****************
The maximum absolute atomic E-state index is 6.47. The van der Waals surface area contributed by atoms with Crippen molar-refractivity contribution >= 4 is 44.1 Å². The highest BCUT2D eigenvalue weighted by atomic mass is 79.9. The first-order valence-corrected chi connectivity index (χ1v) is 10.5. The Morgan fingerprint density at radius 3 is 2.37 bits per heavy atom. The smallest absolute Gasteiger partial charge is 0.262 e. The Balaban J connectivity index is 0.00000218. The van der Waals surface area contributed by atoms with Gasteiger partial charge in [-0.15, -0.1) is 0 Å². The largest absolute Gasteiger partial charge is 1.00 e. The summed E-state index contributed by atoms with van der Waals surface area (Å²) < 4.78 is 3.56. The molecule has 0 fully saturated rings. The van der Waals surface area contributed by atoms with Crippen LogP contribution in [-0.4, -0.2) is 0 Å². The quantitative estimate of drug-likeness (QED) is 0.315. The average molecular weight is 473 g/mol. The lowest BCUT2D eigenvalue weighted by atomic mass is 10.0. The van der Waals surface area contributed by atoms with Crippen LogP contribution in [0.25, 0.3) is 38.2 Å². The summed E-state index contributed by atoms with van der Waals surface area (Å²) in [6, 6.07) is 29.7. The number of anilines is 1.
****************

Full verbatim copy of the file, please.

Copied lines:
The maximum absolute atomic E-state index is 6.47. The van der Waals surface area contributed by atoms with Crippen molar-refractivity contribution >= 4 is 44.1 Å². The highest BCUT2D eigenvalue weighted by atomic mass is 79.9. The first-order valence-corrected chi connectivity index (χ1v) is 10.5. The Morgan fingerprint density at radius 3 is 2.37 bits per heavy atom. The smallest absolute Gasteiger partial charge is 0.262 e. The Balaban J connectivity index is 0.00000218. The van der Waals surface area contributed by atoms with Gasteiger partial charge in [-0.15, -0.1) is 0 Å². The largest absolute Gasteiger partial charge is 1.00 e. The summed E-state index contributed by atoms with van der Waals surface area (Å²) < 4.78 is 3.56. The molecule has 0 fully saturated rings. The van der Waals surface area contributed by atoms with Crippen LogP contribution in [-0.4, -0.2) is 0 Å². The quantitative estimate of drug-likeness (QED) is 0.315. The average molecular weight is 473 g/mol. The lowest BCUT2D eigenvalue weighted by atomic mass is 10.0. The van der Waals surface area contributed by atoms with Crippen LogP contribution in [0.25, 0.3) is 38.2 Å². The summed E-state index contributed by atoms with van der Waals surface area (Å²) in [6, 6.07) is 29.7. The number of anilines is 1.